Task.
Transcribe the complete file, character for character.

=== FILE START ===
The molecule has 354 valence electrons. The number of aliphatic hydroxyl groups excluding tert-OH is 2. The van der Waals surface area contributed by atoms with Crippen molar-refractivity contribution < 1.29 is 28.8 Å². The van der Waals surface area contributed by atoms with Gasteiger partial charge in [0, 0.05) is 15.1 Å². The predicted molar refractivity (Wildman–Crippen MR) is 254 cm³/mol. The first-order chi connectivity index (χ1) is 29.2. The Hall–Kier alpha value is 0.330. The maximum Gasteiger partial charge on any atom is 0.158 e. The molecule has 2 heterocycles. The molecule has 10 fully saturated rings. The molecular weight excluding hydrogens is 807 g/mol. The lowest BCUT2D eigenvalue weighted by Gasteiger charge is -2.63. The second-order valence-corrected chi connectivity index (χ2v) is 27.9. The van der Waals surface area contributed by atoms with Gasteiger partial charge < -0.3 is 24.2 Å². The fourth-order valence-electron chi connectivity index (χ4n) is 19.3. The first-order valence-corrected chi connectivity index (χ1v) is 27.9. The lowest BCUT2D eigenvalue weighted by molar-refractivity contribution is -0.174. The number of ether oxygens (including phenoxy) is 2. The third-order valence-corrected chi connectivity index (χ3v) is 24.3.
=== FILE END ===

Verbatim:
The molecule has 354 valence electrons. The number of aliphatic hydroxyl groups excluding tert-OH is 2. The van der Waals surface area contributed by atoms with Crippen molar-refractivity contribution < 1.29 is 28.8 Å². The van der Waals surface area contributed by atoms with Gasteiger partial charge in [0, 0.05) is 15.1 Å². The predicted molar refractivity (Wildman–Crippen MR) is 254 cm³/mol. The first-order chi connectivity index (χ1) is 29.2. The Hall–Kier alpha value is 0.330. The maximum Gasteiger partial charge on any atom is 0.158 e. The molecule has 2 heterocycles. The molecule has 10 fully saturated rings. The molecular weight excluding hydrogens is 807 g/mol. The lowest BCUT2D eigenvalue weighted by Gasteiger charge is -2.63. The second-order valence-corrected chi connectivity index (χ2v) is 27.9. The van der Waals surface area contributed by atoms with Gasteiger partial charge < -0.3 is 24.2 Å². The fourth-order valence-electron chi connectivity index (χ4n) is 19.3. The first-order valence-corrected chi connectivity index (χ1v) is 27.9. The lowest BCUT2D eigenvalue weighted by molar-refractivity contribution is -0.174. The number of ether oxygens (including phenoxy) is 2. The third-order valence-corrected chi connectivity index (χ3v) is 24.3.